Alicia’s dad has run ‘Say It With Flour’, a small bakery with a loyal following, for years. They have to find ways to bring in new customers, especial after Perk Up, a big chain coffee and pastry shop, opens across the street. To make a bad matter worse, Dane, the cute new boy at school is the son of Perk Up’s CEO. She should hate him…but he’s really sort of sweet. How’s a girl supposed to deal? Ali begins to create incredible cake pops using her deceased mom’s cookbook.
After finishing the dense and confusing The Glittering Court, I wanted something light and easy to read. Suzanne Nelson’s Cake Pop Crush was just that.
This book is definitely aimed at upper elementary/ middle grade readers, and for that age set I think the book is perfect. The plot line is simple and fairly predictable, but was still fun. Aside from one, the characters were all kind and supportive of each other, which is so rare in books (but that I loved!). The author also did a really nice job capturing what felt like realistic preteen interactions.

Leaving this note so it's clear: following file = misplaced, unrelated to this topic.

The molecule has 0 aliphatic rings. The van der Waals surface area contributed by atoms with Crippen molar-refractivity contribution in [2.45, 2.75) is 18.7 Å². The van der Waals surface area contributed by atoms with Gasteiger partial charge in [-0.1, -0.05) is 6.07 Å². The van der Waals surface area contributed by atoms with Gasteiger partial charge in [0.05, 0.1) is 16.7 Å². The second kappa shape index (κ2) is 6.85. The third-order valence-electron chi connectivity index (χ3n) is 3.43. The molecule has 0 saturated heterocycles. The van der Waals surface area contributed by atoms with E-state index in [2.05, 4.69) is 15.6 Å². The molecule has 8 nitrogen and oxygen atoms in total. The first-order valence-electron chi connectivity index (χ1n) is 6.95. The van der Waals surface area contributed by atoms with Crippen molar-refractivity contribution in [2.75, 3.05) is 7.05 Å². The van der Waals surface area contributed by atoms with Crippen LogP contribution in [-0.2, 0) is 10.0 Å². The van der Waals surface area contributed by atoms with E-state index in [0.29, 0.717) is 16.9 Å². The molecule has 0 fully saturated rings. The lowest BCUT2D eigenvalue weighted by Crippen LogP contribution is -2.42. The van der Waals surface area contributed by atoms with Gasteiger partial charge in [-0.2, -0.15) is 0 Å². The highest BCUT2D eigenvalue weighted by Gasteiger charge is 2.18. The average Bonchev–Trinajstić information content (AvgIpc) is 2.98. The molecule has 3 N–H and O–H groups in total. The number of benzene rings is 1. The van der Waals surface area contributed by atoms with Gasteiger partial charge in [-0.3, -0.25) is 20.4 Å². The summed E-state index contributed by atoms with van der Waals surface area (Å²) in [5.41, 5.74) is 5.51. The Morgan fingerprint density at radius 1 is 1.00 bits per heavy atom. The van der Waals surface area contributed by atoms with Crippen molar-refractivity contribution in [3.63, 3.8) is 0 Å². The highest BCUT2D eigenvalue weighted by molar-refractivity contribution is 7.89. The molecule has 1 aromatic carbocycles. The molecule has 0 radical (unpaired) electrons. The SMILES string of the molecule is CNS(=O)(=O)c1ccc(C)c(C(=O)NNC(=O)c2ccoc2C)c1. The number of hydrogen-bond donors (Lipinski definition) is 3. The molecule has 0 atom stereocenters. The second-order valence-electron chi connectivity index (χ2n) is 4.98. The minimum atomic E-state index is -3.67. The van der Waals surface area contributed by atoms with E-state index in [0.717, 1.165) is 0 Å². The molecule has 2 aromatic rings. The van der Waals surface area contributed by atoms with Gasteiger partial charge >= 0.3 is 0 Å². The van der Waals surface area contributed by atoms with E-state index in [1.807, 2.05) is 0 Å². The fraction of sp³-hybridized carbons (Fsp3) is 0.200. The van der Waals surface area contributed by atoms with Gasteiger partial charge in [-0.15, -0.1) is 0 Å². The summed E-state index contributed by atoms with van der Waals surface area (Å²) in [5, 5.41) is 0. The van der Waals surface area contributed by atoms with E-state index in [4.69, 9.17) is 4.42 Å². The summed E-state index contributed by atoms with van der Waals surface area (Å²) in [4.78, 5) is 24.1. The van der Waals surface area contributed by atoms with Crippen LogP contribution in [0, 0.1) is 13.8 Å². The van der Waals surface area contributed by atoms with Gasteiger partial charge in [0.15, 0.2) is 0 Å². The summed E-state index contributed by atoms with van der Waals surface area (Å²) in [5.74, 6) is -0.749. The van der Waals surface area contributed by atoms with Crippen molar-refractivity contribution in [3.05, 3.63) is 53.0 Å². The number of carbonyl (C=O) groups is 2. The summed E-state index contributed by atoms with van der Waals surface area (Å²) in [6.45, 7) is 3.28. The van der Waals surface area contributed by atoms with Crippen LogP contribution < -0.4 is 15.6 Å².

If this were meant to be a deeper book than it’s intended to be, I would have liked to see more of how Ali’s mom’s death affected her (which happened several years prior to the book), but we did see how it affected her dad. However, as that’s not what the focus of this book was meant to be, the book didn’t suffer because of not exploring this.
Shout out for including diversity! Alicia’s family is Mexican and there were little hints of this such as how she speaks some Spanish with her abuela, and in some of the pastries her dad sells in his bakery. No one makes a big deal out of it, and it was so refreshing to see a POC protagonist where the focus of her story wasn’t just the fact that she was a POC.
A great, fluffy read that will leave you hungry and craving cake pops.
Stay magical readers!